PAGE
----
1. Claimant’s unsworn statement dated October 31, 2008 in opposition to Defendant’s
cross-motion no. CM-75783 with respect to claim no. 115259;

  1. Claimant’s unsworn statement dated November 3, 2008 in opposition to Defendant’s
cross-motion no. CM-75783 with respect to claim no. 114290;[3]

  1. Claimant’s unsworn statement dated November 3, 2008 in support of Claimant’s
motion nos. M-75723 and M-75724 and in opposition to Defendant’s cross-motion no. CM-75783 and motion no. M-75784;[4]

  1. Claimant’s November 7, 2008 letter with respect to motion nos. M-75723, M-75724
and cross-motion no. CM-75783;
  1. Reply affirmation of Assistant Attorney General Thomas G. Ramsay dated
December 8, 2008 with respect to motion nos. M-75723, M-75724 and cross-motion no. CM-75783;

  1. Claimant’s unsworn statement dated December 9, 2008 in support of Claimant’s
motion nos. M-75723 and M-75724 and in opposition to Defendant’s cross-motion no. CM-75783 and motion no. M-75784.[5]

Filed papers:

Claim no. 114175:
Claim filed August 31, 2007; Answer filed September 24, 2007.

Claim no. 114176:
Claim filed August 31, 2007; Answer filed September 24, 2007.
Claim no. 114288:
Claim filed September 27, 2007; Answer filed October 29, 2007.
Claim no. 114289:
Claim filed September 27, 2007; Answer filed October 15, 2007.
Claim no. 114290:
Claim filed September 27, 2007; Answer filed October 29, 2007.
Claim no. 115259:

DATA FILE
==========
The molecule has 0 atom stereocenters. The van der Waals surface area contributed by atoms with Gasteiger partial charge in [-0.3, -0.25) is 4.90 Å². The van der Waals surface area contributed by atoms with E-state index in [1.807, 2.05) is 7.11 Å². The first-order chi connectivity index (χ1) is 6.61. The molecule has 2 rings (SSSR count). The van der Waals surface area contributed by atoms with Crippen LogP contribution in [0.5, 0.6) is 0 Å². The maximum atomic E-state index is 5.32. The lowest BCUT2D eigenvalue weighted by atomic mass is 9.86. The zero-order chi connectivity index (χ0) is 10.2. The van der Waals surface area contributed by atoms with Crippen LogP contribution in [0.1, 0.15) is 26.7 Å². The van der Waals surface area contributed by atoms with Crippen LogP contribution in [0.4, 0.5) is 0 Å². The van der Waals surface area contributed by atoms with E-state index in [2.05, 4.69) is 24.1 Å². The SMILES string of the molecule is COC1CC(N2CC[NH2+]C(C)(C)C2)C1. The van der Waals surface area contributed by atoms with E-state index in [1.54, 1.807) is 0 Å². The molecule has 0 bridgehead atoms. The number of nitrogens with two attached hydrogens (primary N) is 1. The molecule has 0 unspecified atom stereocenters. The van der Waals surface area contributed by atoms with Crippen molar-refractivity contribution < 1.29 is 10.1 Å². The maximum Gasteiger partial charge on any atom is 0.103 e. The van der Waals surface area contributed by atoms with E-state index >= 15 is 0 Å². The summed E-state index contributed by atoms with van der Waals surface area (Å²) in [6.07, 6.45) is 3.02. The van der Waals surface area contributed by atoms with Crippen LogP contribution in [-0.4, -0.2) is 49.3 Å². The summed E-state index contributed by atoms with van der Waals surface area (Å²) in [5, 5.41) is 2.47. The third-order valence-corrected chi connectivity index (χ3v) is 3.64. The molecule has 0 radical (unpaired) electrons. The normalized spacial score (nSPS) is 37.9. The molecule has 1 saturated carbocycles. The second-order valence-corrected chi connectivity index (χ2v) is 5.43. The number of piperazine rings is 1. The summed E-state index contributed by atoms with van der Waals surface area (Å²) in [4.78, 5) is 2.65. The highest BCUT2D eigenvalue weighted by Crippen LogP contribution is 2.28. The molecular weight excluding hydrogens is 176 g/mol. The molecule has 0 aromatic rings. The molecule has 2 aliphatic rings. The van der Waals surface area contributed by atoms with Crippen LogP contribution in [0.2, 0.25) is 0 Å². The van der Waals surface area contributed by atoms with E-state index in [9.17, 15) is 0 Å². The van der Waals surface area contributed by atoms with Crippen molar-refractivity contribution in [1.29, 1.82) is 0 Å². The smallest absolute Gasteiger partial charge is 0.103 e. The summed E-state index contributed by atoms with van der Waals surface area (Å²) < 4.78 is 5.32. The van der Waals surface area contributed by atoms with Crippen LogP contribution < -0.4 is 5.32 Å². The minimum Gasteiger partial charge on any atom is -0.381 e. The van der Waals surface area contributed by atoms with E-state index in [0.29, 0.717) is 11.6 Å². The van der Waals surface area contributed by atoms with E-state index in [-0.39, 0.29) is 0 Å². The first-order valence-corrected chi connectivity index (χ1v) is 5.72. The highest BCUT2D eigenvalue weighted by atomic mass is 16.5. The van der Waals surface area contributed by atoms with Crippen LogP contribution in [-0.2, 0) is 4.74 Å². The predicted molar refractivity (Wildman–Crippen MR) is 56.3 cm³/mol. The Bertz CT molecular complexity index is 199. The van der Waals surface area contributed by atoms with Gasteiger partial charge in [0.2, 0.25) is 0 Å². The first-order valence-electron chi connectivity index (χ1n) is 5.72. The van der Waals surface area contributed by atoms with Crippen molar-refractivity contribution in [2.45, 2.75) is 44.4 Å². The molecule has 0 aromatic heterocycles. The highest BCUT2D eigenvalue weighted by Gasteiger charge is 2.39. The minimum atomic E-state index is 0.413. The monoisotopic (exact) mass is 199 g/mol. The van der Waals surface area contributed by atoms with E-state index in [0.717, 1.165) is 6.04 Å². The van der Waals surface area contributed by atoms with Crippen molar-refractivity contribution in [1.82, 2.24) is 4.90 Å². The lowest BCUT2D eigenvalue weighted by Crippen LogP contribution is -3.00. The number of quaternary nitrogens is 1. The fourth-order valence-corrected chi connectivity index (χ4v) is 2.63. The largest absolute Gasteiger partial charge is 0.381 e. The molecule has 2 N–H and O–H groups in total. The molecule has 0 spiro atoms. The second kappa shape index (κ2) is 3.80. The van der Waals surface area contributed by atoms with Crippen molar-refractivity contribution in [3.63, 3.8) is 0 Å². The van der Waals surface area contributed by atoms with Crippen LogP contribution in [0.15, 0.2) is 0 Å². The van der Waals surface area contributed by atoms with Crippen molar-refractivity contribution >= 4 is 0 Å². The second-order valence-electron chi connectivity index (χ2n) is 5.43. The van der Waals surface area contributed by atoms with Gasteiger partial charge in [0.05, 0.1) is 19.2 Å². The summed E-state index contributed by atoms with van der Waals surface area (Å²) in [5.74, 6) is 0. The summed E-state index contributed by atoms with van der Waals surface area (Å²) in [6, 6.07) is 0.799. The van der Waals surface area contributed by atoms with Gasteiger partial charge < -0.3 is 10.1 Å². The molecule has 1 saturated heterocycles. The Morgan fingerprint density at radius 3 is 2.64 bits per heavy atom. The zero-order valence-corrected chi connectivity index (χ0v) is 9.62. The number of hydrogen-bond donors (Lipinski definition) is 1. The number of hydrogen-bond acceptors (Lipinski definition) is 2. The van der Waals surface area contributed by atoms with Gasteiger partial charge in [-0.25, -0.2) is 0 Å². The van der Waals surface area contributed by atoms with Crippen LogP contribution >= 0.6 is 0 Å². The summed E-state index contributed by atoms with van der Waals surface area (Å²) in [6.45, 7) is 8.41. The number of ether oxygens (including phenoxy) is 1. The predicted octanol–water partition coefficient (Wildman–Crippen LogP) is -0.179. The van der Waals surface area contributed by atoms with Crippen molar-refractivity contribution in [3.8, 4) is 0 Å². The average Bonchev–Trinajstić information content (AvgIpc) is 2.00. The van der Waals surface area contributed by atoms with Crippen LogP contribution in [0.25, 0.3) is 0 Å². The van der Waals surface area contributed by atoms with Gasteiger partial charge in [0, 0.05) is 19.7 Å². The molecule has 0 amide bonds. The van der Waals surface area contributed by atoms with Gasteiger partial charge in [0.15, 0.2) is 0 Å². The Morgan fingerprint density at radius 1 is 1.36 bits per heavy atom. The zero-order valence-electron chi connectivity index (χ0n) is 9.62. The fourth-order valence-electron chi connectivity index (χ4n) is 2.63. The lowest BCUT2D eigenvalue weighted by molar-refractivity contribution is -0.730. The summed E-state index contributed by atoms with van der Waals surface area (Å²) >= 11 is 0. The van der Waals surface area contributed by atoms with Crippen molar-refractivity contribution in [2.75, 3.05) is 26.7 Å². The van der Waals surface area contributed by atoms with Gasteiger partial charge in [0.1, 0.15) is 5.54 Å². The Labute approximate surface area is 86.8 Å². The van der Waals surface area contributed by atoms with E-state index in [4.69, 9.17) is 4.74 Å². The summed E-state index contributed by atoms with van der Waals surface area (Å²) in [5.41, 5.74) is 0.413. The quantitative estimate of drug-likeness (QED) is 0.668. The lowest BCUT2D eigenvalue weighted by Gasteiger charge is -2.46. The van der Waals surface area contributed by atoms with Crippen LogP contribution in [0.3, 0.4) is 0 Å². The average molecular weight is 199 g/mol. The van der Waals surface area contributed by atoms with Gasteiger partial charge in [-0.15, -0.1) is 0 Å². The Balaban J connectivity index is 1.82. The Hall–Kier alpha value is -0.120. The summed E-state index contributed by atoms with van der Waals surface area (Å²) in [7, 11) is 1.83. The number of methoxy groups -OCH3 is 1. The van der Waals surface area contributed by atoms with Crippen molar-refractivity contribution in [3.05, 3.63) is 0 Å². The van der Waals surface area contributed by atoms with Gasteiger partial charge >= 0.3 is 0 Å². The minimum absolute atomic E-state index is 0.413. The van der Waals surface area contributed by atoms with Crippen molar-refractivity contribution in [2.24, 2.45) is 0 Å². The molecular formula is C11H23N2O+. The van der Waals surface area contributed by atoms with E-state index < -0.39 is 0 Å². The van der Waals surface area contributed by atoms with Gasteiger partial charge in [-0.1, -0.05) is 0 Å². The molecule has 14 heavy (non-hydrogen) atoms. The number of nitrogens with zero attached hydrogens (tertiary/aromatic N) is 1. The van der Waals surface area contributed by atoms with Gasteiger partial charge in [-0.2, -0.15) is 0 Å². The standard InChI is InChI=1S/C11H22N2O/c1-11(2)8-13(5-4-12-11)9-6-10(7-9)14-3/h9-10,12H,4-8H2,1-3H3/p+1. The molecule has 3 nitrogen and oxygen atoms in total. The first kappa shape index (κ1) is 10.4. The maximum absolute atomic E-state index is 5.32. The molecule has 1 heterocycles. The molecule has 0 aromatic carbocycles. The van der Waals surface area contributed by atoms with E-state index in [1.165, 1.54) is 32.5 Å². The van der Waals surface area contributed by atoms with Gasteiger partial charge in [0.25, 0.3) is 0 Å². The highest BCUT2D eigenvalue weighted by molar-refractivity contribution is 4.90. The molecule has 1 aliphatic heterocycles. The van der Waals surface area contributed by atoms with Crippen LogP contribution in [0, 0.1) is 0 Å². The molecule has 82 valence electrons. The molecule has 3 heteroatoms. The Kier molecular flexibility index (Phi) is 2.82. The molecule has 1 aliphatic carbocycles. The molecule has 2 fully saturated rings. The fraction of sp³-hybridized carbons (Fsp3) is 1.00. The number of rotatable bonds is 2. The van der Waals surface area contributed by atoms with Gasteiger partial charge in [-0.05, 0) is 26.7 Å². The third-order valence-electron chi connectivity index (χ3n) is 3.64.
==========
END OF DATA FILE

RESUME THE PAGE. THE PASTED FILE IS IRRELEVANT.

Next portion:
Claim filed May 16, 2008; Answer filed June 2, 2008.

Claim nos. 114175, 114176, 114288, 114289, 114290 and 115259 all appear to arise out of a series of incidents which began on August 3, 2007 while the Claimant was incarcerated at Groveland Correctional Facility when he was allegedly assaulted by another inmate due to the failure of employees of the Department of Correctional Services (DOCS) to protect him (claim nos. 114176 and 114290), and then allegedly assaulted by correction officers when he asked for protection (claim no. 114175 and 114288). Claim no. 114289 appears to be the continuation of another claim, presumably either claim no. 114288 or 114290, as it was filed on the same date as these two other claims. Claim no. 115259 also appears to arise on August 3, 2007 when allegedly correction officers falsely accused Claimant of assaulting an officer and Claimant was subsequently wrongfully confined “to the box” for 9 months.

Claimant’s Motions for Summary Judgment:

Claimant now brings motion nos. M-75723 and M-75724 for summary judgment on his various claims. Motion no. M-75723 generally refers to claim nos. 114288, 114289, 114290 and 115259. A closer reading of motion no. M-75723, however, reveals that Claimant is seeking an order awarding him monetary damages because of the false allegations made against him by correction officers which ultimately led to his being wrongfully confined “to the box.” This motion thus relates solely to claim no. 115259. Claimant’s second motion for summary judgment M-75724 also generally refers to claim nos. 114288, 114289, 114290 and 115259. A closer reading of this motion reveals that Claimant is seeking an order awarding him two million dollars for the alleged assault against him by correction officers resulting in back injury, emotional distress and migraine headaches. This motion relates to claim no. 114288 and possibly to claim no. 114289 which is a continuation of an unspecified claim.